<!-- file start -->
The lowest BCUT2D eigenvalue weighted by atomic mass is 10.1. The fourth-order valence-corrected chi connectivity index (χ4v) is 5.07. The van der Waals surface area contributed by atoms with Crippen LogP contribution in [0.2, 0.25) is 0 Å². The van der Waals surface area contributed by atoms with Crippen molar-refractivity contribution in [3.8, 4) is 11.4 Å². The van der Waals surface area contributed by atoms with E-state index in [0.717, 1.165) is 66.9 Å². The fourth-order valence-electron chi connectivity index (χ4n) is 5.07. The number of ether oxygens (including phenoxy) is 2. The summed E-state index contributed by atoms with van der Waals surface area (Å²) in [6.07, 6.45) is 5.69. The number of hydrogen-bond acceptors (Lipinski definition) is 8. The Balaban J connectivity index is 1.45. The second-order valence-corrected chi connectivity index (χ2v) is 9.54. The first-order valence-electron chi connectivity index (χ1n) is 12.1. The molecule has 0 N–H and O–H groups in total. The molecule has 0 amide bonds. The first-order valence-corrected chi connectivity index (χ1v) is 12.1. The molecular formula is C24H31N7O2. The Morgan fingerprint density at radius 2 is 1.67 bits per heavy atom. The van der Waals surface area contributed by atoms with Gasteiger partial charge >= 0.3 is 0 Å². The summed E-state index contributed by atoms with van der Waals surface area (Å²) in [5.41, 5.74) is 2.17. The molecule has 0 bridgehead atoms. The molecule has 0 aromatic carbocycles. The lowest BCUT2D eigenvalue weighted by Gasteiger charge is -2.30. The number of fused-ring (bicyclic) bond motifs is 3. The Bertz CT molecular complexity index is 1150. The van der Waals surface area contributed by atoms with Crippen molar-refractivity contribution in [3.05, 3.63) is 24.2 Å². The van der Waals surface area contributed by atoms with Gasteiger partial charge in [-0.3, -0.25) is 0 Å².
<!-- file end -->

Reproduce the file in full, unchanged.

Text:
The lowest BCUT2D eigenvalue weighted by atomic mass is 10.1. The fourth-order valence-corrected chi connectivity index (χ4v) is 5.07. The van der Waals surface area contributed by atoms with Crippen LogP contribution in [0.2, 0.25) is 0 Å². The van der Waals surface area contributed by atoms with Crippen molar-refractivity contribution in [3.8, 4) is 11.4 Å². The van der Waals surface area contributed by atoms with E-state index in [0.717, 1.165) is 66.9 Å². The fourth-order valence-electron chi connectivity index (χ4n) is 5.07. The number of ether oxygens (including phenoxy) is 2. The summed E-state index contributed by atoms with van der Waals surface area (Å²) in [6.07, 6.45) is 5.69. The number of hydrogen-bond acceptors (Lipinski definition) is 8. The Balaban J connectivity index is 1.45. The second-order valence-corrected chi connectivity index (χ2v) is 9.54. The first-order valence-electron chi connectivity index (χ1n) is 12.1. The molecule has 0 N–H and O–H groups in total. The molecule has 0 amide bonds. The first-order valence-corrected chi connectivity index (χ1v) is 12.1. The molecular formula is C24H31N7O2. The Morgan fingerprint density at radius 2 is 1.67 bits per heavy atom. The van der Waals surface area contributed by atoms with Gasteiger partial charge >= 0.3 is 0 Å². The summed E-state index contributed by atoms with van der Waals surface area (Å²) in [5.41, 5.74) is 2.17. The molecule has 0 bridgehead atoms. The molecule has 0 aromatic carbocycles. The lowest BCUT2D eigenvalue weighted by Gasteiger charge is -2.30. The number of fused-ring (bicyclic) bond motifs is 3. The Bertz CT molecular complexity index is 1150. The van der Waals surface area contributed by atoms with Crippen molar-refractivity contribution in [3.05, 3.63) is 24.2 Å². The van der Waals surface area contributed by atoms with Gasteiger partial charge in [-0.3, -0.25) is 0 Å².